Kids and teens regularly exposed to second-hand smoke are almost twice as likely to develop hearing loss than children who aren’t usually around it, according to a recent study by the Archives of Otolaryngology. And if something as seemingly unrelated as second-hand smoke contributes to hearing loss in kids, what else can erode a child’s hearing?
Brian Fligor, ScD, director of Diagnostic Audiology at Children’s Hospital Boston, says everyday things that seem harmless are actually degrading our hearing without us realizing it. “Unfortunately, hearing loss is something that affects a lot of people, but it’s also something we can’t see,” he says. “It’s kind of a sinister thing.”
Fligor explains that “overworking” the ears can lead to hearing loss; and that overworking can come not only from too much sound, but also from pollutants and chemicals like second-hand smoke. “Our ears require nutrients and oxygen to stay healthy and do their jobs,” he says. “When they’re over-worked, they become starved, and all of the energy goes into processing the sound or chemical, making it much more difficult for our bodies’ natural antioxidants to protect us the way they’re meant to,” he says.
Other common ways children’s ears can get overtaxed is by listening to stereos or earphones too loudly, attending loud concerts and sporting events and participating in noisy activities like lawn mowing, wood-working or target shooting without protecting their ears.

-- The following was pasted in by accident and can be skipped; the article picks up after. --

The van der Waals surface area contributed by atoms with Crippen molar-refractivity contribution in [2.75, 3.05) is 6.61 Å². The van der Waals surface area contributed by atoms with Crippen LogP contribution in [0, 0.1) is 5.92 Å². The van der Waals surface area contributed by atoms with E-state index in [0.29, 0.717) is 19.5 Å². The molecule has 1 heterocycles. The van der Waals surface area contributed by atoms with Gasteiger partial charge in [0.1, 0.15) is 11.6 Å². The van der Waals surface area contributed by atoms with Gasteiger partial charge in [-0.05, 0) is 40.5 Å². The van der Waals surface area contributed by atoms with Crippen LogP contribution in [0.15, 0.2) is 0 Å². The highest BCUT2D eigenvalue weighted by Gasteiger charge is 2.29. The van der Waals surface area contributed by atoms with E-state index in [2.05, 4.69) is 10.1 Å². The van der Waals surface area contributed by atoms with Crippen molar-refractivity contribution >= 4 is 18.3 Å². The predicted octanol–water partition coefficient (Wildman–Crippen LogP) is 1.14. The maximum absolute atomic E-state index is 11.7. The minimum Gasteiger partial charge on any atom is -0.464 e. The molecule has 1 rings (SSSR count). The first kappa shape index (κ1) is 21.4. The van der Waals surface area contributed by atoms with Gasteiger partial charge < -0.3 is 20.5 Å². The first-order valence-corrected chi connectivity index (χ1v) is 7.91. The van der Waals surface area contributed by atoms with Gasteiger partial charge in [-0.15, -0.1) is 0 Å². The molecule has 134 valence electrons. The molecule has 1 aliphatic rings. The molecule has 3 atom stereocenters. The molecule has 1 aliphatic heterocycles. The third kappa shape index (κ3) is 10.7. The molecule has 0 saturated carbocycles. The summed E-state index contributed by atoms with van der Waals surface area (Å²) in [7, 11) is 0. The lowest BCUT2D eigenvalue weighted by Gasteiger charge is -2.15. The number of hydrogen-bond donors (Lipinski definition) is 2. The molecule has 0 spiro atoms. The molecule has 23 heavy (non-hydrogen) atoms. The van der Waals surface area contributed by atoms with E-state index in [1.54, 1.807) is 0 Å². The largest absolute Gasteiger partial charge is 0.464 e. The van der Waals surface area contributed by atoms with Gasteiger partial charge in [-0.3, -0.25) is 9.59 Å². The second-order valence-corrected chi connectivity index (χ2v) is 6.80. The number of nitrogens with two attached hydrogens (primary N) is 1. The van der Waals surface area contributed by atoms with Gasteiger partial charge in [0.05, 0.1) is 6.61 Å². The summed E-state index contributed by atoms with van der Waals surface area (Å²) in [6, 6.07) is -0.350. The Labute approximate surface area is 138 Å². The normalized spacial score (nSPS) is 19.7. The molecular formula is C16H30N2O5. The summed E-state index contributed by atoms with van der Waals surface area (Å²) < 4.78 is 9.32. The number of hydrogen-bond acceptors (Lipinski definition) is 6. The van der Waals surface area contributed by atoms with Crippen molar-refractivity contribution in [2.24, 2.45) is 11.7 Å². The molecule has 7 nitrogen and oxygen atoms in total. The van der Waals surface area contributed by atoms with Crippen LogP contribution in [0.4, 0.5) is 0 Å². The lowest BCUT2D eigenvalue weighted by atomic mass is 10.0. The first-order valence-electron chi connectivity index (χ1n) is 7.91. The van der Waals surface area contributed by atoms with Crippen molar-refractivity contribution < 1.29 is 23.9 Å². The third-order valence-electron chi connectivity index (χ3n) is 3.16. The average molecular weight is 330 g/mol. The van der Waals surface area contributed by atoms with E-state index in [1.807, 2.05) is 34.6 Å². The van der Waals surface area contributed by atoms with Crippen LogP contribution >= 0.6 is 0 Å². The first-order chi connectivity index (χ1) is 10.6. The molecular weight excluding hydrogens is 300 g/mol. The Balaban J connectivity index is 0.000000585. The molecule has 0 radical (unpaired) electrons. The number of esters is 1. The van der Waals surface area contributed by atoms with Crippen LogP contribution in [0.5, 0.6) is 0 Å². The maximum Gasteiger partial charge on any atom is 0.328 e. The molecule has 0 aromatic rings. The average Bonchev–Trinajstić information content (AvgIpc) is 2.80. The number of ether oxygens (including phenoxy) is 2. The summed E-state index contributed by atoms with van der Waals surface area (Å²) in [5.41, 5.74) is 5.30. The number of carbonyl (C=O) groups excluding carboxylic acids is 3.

To avoid over-use, Fligor suggests having children wear earplugs during loud events and activities and monitoring the volume in their headphones. “I suggest that parents set their kids’ iPod levels to something that is comfortably loud for them in the house, and since iTunes allows you to set a maximum volume for iPods, it’s easy to do.”
Hearing loss in children doesn’t always show up as obviously as one might think. Sometimes, it’s identified as a behavioral issue, such as having attention problems or an inability to follow along in class or in groups. “If a child can’t hear another person clearly, they don’t respond correctly or fulfill the other person’s expectations, which causes frustration on both parts and can be mistaken for a lack of focus,” says Fligor. In younger children, hearing loss can show up as speech or language delay, since the child’s ability to mimic sounds is impacted.
Fligor offers these additional tips on preventing hearing loss:
- Follow your doctor’s recommendations for immunizations. The MMR vaccine protects against measles, mumps and rubella, all three of which can cause hearing loss.
- Don’t skip medications, and always finish a prescribed round of antibiotics. “When you stop taking antibiotics as soon as symptoms fade, you’re only killing the weak germs, and leaving the strongest ones to survive. Those will be harmful on your body and will affect it negatively in different ways,” says Fligor.
- Address ear infections quickly. “We know that kids with chronic ear infections tend to have poorer hearing over time, but healing it sooner can help.”
Most of all, Fligor suggests setting a good example for kids by protecting your own ears when you’re listening to something loud. “It’s just like using sunscreen,” he says. “You protect your skin from burns, and your kids know to do that too. Protecting your hearing is no different.”